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The Phoenix Symphony Receives Getty Education and Community Investment Grant from League of American Orchestras to Expand its B-Sharp Music Wellness Program

"GettyUnique Re-Granting Program from Ann and Gordon Getty Foundation Highlights Orchestras’ Response to Community Needs through Educational, Health and Wellness, Social Service, and Neighborhood Residency Programs

Phoenix, AZ (November 27, 2012) – The Phoenix Symphony is one of just twenty-two American orchestras to receive a first-year Getty Education and Community Investment Grant.  The grant was awarded as a new and emerging work to expand the orchestra’s B-Sharp Music Wellness program, targeting the homeless population of urban Phoenix, and is recognition of The Phoenix Symphony’s innovation and dedication to increasing its relevance to the community.

“The mission of The Phoenix Symphony embraces feeding the souls of our residents through the joy of music.  At a time when symphonies nationwide are seeking new ways to serve communities, B-Sharp allows The Phoenix Symphony to reach out to those most in need of all facets of healing.  It is a conscious effort to identify not just underserved, but neglected, sectors of the community who would benefit from music wellness experiences,” says Jim Ward, President and CEO of The Phoenix Symphony.

“More and more orchestras all over the country are finding innovative ways to help address community needs through music,” said League President and CEO Jesse Rosen.  “The Ann and Gordon Getty Foundation’s commitment to encourage these important   educational and community engagement programs is a great boost to orchestras’ ability to provide community relevance beyond the concert hall,” he commented.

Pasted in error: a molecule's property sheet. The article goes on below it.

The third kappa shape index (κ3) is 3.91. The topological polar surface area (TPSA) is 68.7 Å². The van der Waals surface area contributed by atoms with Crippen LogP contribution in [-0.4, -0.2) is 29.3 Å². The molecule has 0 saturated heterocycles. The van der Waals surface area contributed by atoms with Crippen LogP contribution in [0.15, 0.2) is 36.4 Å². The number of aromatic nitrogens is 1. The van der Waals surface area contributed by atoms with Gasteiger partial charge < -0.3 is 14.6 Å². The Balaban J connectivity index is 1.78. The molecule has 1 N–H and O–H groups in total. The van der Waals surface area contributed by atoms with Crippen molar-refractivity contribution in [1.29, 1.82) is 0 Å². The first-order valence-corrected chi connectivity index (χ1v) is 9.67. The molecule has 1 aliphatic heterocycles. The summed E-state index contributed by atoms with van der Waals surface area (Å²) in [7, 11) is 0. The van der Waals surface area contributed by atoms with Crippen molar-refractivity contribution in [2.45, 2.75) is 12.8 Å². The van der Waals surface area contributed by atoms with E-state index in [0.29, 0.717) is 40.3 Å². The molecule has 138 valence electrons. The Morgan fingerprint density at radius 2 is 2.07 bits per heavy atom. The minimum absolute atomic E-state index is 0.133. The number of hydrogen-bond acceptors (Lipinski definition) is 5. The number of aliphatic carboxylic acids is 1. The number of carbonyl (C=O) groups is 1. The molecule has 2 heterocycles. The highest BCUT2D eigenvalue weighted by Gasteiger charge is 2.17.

For The Phoenix Symphony, our collaboration with two well established homeless service providers, Circle the City and the Lodestar Day Resource Center, sets the foundation for the B-Sharp Music Wellness program in addressing the needs of the homeless by providing the joy of music paired with interactive, experiential concerts and music-making to support physical, emotional, cognitive and social changes for participants.  Symphony musicians will perform at each facility, providing an engaging program that ranges from soothing classical strings to Americana jazz along with an instrument “petting zoo,” allowing participants to engage hands-on and “up-close” with a variety of instruments.  Each performance sets the stage for a broad range of personal experiences within the seven elements of wellness, social/cultural, physical, environmental, occupational, intellectual, emotional and spiritual.

A prerequisite for qualifying orchestras was the existence of partnerships with local cultural and/or community organizations, such as schools or social service providers.  This year’s grants, part of a new three-year, $1.5 million re-granting program from the Ann and Gordon Getty Foundation, will fund both new and established innovative programs including: long-term in-school partnerships and afterschool programs; health and wellness initiatives in hospitals, rehabilitation facilities and nursing homes; and programs for the underserved and underprivileged, including incarcerated youth.